PSY100H1 Study Guide - Midterm Guide: Brainstem, Orgasm, Basal Ganglia

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PSY100H1 Full Course Notes
PSY100H1 Full Course Notes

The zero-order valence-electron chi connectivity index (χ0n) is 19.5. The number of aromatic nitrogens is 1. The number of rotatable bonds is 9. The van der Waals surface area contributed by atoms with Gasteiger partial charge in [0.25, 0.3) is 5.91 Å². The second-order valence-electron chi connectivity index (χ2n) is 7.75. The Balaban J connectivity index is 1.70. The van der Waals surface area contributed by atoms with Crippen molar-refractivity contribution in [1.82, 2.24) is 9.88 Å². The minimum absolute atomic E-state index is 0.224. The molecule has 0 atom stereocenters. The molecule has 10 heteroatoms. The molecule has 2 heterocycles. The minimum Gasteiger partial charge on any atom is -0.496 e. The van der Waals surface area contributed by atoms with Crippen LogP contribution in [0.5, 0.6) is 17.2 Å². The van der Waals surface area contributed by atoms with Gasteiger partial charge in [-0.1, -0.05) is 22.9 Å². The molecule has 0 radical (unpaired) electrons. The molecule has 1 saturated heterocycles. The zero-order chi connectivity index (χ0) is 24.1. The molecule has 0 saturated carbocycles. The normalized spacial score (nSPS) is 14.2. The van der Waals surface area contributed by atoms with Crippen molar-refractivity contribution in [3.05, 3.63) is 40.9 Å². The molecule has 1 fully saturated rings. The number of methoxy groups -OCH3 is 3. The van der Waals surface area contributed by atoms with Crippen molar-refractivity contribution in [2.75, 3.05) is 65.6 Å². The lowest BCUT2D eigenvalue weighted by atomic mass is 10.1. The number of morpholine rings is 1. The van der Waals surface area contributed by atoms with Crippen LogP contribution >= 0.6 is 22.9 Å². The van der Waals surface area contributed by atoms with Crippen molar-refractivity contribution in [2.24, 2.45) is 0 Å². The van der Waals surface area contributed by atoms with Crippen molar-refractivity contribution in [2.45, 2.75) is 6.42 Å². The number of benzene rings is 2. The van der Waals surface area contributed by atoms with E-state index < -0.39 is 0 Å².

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Phrenology: an early method of assessing personality traits and mental abilities by measuring bumps on the skull. Broce"s area: the left frontal region of the brain that is crucial to the production of language. Spinal cord: rope of neural tissue that runs inside the hollows of the vertebrae, from just above the pelvis up into the base of the skull. The cord is composed of two distinct tissue types: Gray matter: dominated by the cell bodies of neurons. White matter: consists mostly of axons and the fatty sheaths that surround them. Brainstem: houses the most basic programs of survival, such as breathing, swallowing, vomiting, urination, and orgasm. Reticular formation: large neural tissue involved in behavioural arousal and sleep-wake cycle. Cerebellum: essential for coordinated movement and balance. Hypothalamus: vital for temperature regulation, emotion, sexual behaviour, and motivation. Thalamus: receives incoming sensory information before it reaches the cortex. Hippocampus: a brain structure important for the formation of certain types of memory.